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SEAFISH BREXIT UPDATE

Seafish Brexit Update

Seafish Brexit Update – Since the first edition of Seafish’s UK Seafood Industry Guide on 17 January there have been significant changes that you can find summarized below.

Nevertheless we suggest consulting their guide for more detailed information with regard each question.

Where will I be able to view the applicable legislation after 29th March? (NEW – Question 1.5)

The FSA are working on an archive for EU regulation in force at 23:00 on the 29th March.

What does ‘falling back on WTO rules’ mean? What impact would this have? (NEW – Question 1.6)

In a non-deal scenario new import duties and various controls will be imposed on trade between the UK and the EU.

Will products made before the UK exits the EU and stored in warehouses be able to be sold legally if we leave the EU without a deal? (NEW – Question 2.21)

Food and drink placed on the market before 11 pm on 29 March 2019 may continue to be sold through until those stocks become exhausted. The remit of this provision within the EU is still unclear.

Have bilateral discussions taken place with EU member states about pragmatic approaches to enforcement in the event of no deal? (NEW – Question 2.13)

No. The UK has no control over enforcement outside the UK. The UK can only recommend that labels are replaced or over-stickered as required to ensure they are fully accurate. This would include ensuring country of origin labelling, health marks and responsible business addresses were correct. Business can use the address of the importer of the goods into the EU as an acceptable alternative.

Will Government take a pragmatic approach to enforcement where labels are found to be incorrect? (NEW – Question 2.15)

Government is working with enforcement officials to agree the requirements for a pragmatic approach to be taken where labels are found to be incorrect.

Can a PO Box be used as a food business address in the UK? (NEW – Question 2.3)

In a non-deal scenario PO boxes used on the label must enable the food business operator or importer to be contacted concerning any issue arising from their product and to allow enforcement notices to be served if necessary. They do not replace the need for the business concerned to be established with a physical presence.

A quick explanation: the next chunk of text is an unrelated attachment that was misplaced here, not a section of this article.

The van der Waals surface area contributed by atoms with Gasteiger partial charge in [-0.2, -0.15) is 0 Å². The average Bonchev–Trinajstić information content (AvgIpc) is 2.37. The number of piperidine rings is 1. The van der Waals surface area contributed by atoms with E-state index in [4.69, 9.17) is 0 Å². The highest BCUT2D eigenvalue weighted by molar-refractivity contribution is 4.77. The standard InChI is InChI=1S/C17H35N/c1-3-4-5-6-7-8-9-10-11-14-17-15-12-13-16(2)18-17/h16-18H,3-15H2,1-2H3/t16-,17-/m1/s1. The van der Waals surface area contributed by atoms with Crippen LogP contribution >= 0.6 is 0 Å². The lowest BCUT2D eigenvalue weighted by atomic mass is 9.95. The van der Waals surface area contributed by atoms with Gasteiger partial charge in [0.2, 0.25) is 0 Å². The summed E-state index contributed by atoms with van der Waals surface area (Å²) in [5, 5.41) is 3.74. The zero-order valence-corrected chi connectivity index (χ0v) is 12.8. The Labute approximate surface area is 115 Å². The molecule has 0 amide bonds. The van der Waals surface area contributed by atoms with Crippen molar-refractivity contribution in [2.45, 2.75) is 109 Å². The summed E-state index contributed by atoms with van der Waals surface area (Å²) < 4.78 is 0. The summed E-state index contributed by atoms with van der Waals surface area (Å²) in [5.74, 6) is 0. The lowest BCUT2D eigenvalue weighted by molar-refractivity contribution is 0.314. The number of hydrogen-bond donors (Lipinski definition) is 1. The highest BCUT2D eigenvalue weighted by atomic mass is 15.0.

Is there a transition period to prepare for any changes? (CHANGE – Question 2.4 is now 2.5)

This has now changed to 21 months for products on the UK market.

What changes need to be made to EU hygiene ID marks? (CHANGE – Question 2.5 is now 2.6)

The final form of the ID/health mark in a ‘no deal’ exit is different to that which had previously been proposed and subsequently it appeared in the first version of our guide. Whereas FSA proposed that the new mark simply removed the ‘EC’ abbreviation, the final agreement actually requires the replacement of the EC abbreviation with ‘GB’ or ‘United Kingdom’.”

Will there be any transitional arrangements for EU hygiene ID marks? (CHANGE – Question 2.6 now 2.7)

The period of time in which EC ID marks could be used on the domestic market has been specified for seafood products (21 months after the UK leaves the EU). This period would start on the 29 March 2019 and finish on the 31 December 2020.

Future EU approval numbers for trading with the EU (CHANGE – Question 2.7 now Question 2.8)

The new version of the guide specifies that FSA has not planned to change approval numbers, but the health and identification marks would need to change after 29 March 2019 if the UK leaves the EU in a ‘no deal’ scenario.

How will EU legislation that is retained in UK legislation apply to trade with EEA countries and Switzerland? (NEW – Question 3.5)

UK trade with these countries will be treated as trade with EU member states in accordance with such agreements.

What new import controls will be in place at the UK border? What health documentation will I need? (CHANGE – Question 4.1)

The new version mentions the system replacing TRACES: Import of Products, Animals, Food and Feed System (IPAFFS). It also says that UK will require a catch certificate for most consignments of wild-caught seafood imported from the EU and for direct landings of EU-caught fishery products. It also explains that non-UK vessels, including EU vessels, intending to land their catch in the UK will need to follow the same rules that will apply to UK-registered vessels accessing an EU port.

How will I be able to check the Customs tariff for my product? (CHANGE – Question 4.4)

In a non-deal scenario the new version indicates that the UK government intends to introduce a new tariff schedule that will supersede the current EU-wide schedule (tariffs on imported seafood could change). There has not been any information released on the new tariffs.

Section 6 has been completely changed. Given the size of the new explanations here there is only a reference to the new questions. If you want to go to the details please read our latest version.

 

I export to the EU so no customs duties are paid on the goods as their destination. Will this change? (Question 6.1 has been reformulated)

 

What documentation would I need to export fisheries products to the EU in a ‘no deal’ scenario? (Question 6.2 has been reformulated)

How do I get a Catch Certificate, Storage Document and/or Processing Statement for my consignment to the EU in a ‘no deal’ scenario? (NEW – Question 6.3)

How I do get a catch certificate, storage document and/or processing statement for my consignment to the EU in a non-deal scenario? (NEW – Question 6.4)

In a ‘no deal’ scenario, I want to land a catch from a UK-flagged vessel directly into the EU. What documentation would I need? (NEW – Question 6.5)

Can I land my catch/export my seafood products to any port in the EU in a ‘no deal’ scenario? (NEW- Question 6.6)

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